For some islanders, Daley and her on-shore medical providers diagnose medical concerns before they make the trip ashore to see a doctor. For others, she monitors ongoing issues such as diabetes or high blood pressure. Often, islanders come into her office because they want to talk, and they trust her to keep their confidences.
"Increasingly, there is a big emphasis on mental health services," Daley says. "We coordinate other services and, if islanders have to move ashore for health reasons, we stay in touch."
She offers practical information, too, like the course in occupational safety for lobstermen she initiated last year.
"The islanders would not have accepted telemedicine if it were not on this boat," she continues. "This job comes with a lot of history. We all take that very seriously."
Cornman, who came to the Sunbeam less than six months ago, sees the boat's telemedicine service as an extension of its initial religious mission. "I think that, soon after they began the Seacoast Mission, they recognized the need for health care and education," he says. A mental health counselor and dance movement therapist, he has a master's degree in counseling from Drexel University. He and his family moved to Mount Desert Island when his wife, Jane, became the rector of the Episcopal churches Saint Mary's in Northeast Harbor and Saint Jude's in Seal Harbor.
Today, Douglas Cornman is the Maine Seacoast Mission's first lay minister. "There is no separation between meeting the spiritual, physical, or practical needs of people," he says. "This is the perfect integration of the three."
The islanders aboard the boat on this day tend to agree. "The Sunbeam is our lifeline for support," says Dawn Bedenik. Bedenik is the teacher in Matinicus's one-room schoolhouse; this year, she has three students. "It's not just for medical or spiritual services, it's also for socialization, for just plain company."
That mandate of care can extend even beyond death. "One of the most important things we do is funerals," says Johnson, captain of the Sunbeam for eight years. "Four years ago, a pilot died when a small plane crashed on one of the islands. The whole community came aboard and grieved."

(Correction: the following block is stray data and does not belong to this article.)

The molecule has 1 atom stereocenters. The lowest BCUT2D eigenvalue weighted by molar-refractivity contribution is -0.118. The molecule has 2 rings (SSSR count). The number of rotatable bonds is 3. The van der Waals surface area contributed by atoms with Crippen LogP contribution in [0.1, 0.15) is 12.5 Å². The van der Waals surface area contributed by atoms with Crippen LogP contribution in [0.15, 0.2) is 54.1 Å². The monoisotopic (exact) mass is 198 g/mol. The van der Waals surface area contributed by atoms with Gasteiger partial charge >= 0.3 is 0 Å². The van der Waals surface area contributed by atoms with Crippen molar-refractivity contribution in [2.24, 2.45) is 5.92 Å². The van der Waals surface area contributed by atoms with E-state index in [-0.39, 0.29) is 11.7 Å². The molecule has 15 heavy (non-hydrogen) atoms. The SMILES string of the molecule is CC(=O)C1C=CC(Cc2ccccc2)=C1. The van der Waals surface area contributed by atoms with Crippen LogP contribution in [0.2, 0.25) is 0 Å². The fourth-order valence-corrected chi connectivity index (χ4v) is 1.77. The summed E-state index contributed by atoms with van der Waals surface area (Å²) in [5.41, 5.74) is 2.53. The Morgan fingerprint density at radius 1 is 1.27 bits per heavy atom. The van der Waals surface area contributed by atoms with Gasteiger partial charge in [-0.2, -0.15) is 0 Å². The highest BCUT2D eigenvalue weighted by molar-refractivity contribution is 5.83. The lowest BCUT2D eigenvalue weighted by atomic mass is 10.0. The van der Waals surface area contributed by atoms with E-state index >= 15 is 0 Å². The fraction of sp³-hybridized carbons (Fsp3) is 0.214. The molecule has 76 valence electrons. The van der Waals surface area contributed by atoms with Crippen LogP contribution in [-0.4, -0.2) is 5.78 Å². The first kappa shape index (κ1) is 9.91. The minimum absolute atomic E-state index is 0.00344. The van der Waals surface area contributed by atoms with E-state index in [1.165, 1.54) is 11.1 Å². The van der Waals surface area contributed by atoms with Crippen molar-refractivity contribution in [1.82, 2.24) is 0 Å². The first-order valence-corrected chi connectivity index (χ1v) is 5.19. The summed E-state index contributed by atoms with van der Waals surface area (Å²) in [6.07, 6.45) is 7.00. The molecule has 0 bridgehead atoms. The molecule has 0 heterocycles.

Beside the five islands on Sunbeam's regular rotation, the Maine Seacoast Mission also visits islanders on Isleford, Great Cranberry, Cliff Island, and Chebeague Island. And it offers other programs beyond its island visits, including annual scholarships for island high school students and coordinating the work of other agencies. With 30 full-time employees and an annual budget of $3.6 million, it derives funds from a combination of donations, grants, and an endowment. No money is charged for any of the services aboard the Sunbeam.
Those who have lived on the islands for years have a longstanding relationship with the mission. In the main cabin, Robert and Cynthia Young chat with neighbors. A lobsterman who grew up on the island, Robert is also the Matinicus fire chief. Some of his earliest memories, he says, are of an earlier Sunbeam coming to the island in winter.
"It's still like that: They arrive, everyone comes aboard. Sharon checks up on you; they bring Christmas presents for the kids," he says.
As the winter sun fades, the islanders go back ashore. The engine roars to life, and the Sunbeam leaves Matinicus to head for Isle au Haut.
Regina Cole is a writer in Gloucester.